Apart from the traditional window of exports, digital exports or exports via online e-commerce marketplaces has caught exporters’ attention due to much lower friction in the entire process. Through e-commerce, exporters are able to sell their produce directly to customers abroad without investing in a physical setup to reach the customers. Unlike in traditional exports, e-commerce enables even a micro or small exporter to showcase their products to customers, enhancing their visibility alongside large exporters and hence, providing a level playing field.
For instance, “the way we are encouraged to serve MSMEs at Amazon is simple: take the scale out of the equation and all the benefits that large players typically get should be available to the lowest common denominator. So when you list on Amazon, your products are available everywhere where Amazon is present. You don’t need to figure out who your buyers need to be. Your data can be listed in different languages because of technology,” said Bhupen Wakankar, Director, Global Trade, Amazon India.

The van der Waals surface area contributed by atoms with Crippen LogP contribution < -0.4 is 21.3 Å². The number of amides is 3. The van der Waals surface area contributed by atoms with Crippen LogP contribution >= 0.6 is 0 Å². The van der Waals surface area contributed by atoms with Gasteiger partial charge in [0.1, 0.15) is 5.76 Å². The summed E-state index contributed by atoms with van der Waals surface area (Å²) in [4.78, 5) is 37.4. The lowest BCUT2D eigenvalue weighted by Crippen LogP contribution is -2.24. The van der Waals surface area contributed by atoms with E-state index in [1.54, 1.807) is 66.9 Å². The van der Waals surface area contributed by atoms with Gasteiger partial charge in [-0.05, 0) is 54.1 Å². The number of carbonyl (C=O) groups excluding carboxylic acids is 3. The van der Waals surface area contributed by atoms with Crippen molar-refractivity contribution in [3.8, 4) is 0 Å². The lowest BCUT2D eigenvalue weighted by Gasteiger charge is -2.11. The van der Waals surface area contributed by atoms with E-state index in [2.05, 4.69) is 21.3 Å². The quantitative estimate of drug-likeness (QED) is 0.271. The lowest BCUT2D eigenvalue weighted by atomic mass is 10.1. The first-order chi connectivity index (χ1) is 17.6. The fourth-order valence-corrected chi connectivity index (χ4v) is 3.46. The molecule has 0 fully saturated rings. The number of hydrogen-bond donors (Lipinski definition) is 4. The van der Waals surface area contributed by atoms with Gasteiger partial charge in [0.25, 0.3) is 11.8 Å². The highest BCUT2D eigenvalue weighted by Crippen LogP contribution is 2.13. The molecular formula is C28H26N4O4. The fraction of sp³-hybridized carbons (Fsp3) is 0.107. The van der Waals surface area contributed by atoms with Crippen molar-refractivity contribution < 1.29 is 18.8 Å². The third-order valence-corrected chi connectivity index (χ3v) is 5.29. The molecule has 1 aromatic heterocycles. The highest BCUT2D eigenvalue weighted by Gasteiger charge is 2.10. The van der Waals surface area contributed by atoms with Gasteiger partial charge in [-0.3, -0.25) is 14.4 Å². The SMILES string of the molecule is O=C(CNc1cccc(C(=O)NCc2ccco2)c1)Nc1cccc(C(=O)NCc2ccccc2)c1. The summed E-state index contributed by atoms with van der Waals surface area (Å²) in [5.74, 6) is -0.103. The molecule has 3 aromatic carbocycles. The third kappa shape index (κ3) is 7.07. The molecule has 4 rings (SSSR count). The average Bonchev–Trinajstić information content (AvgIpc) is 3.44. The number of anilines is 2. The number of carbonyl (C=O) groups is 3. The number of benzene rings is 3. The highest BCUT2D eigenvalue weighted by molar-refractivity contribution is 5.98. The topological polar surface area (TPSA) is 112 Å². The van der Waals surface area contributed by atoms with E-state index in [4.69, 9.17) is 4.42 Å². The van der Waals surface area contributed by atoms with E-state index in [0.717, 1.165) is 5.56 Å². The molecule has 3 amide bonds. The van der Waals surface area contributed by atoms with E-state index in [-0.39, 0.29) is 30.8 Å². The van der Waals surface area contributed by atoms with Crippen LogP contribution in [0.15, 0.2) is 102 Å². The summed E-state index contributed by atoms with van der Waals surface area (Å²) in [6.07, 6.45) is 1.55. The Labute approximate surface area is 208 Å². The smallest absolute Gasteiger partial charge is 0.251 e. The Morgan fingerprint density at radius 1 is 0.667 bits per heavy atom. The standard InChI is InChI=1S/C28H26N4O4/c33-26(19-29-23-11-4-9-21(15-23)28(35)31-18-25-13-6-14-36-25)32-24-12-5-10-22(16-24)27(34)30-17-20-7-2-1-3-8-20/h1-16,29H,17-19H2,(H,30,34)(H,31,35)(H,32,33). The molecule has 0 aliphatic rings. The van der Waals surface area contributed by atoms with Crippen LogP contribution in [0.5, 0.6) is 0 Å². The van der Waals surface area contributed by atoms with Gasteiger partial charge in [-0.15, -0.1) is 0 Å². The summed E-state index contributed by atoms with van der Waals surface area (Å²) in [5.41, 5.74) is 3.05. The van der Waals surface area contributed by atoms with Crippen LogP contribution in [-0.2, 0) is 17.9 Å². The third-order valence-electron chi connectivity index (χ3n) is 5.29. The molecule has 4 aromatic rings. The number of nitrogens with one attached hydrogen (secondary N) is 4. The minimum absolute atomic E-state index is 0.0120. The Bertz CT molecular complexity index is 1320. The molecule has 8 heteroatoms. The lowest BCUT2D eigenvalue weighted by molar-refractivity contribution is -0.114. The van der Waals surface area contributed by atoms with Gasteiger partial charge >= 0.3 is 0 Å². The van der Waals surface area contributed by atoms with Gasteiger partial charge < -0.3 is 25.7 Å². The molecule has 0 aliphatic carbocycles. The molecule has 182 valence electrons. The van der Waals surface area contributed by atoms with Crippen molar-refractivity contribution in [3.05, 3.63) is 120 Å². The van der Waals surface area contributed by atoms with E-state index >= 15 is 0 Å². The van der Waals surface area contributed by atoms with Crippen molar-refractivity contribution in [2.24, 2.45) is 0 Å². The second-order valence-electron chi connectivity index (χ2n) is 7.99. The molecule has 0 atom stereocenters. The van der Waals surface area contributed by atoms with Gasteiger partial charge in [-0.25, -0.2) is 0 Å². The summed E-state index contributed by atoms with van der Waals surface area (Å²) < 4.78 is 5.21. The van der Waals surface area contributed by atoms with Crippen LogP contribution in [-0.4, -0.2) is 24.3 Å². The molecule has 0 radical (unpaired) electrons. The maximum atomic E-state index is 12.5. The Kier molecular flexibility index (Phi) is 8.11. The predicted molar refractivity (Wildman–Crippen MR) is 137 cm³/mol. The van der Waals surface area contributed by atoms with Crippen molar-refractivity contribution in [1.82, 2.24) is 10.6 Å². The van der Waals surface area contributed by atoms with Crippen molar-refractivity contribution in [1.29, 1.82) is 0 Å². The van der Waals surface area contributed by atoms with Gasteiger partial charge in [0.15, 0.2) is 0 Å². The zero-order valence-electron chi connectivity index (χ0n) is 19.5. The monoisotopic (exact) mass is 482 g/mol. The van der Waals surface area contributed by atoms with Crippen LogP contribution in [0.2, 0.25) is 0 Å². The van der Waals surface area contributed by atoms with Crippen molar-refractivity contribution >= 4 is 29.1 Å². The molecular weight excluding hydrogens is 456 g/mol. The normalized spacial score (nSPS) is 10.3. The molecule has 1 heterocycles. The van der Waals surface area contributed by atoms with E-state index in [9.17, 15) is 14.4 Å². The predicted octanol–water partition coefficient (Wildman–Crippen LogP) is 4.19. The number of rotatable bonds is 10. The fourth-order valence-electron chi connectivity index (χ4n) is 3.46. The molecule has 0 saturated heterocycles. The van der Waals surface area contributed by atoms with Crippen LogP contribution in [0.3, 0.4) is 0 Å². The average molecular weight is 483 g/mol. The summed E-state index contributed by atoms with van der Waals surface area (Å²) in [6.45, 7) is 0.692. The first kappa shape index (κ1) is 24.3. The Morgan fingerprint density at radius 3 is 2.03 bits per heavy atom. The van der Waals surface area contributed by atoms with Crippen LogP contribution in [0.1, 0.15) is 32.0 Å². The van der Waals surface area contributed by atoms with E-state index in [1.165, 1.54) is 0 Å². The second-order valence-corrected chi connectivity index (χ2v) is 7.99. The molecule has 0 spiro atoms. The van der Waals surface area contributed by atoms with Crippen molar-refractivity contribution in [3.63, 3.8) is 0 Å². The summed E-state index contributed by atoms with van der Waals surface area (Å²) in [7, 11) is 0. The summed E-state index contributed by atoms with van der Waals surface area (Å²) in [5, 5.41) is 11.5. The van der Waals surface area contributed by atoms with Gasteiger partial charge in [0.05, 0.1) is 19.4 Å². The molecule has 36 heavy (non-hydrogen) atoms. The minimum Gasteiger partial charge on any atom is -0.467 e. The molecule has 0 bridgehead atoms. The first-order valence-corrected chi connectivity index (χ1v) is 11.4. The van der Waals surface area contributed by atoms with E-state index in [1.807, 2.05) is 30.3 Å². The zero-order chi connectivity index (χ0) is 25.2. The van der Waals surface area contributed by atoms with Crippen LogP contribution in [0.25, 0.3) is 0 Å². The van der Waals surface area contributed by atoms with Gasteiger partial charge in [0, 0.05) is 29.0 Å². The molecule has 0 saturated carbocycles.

Through its Fullfilment by Amazon (FBA) programme, Amazon allows sellers to ship their products. The goods are stored in the Amazon fulfillment center and available for quick delivery through the Prime shipping option. The programme also takes care of the returns. “In logistics, taking a shipment out takes 60-100 emails on average in the offline world. E-commerce from a B2C perspective is a lot more agile and efficient. You know exactly what the end consumer wants. Amazon currently has exporters out of 200 cities in India which are beyond metros and tier I cities,” said Wakankar.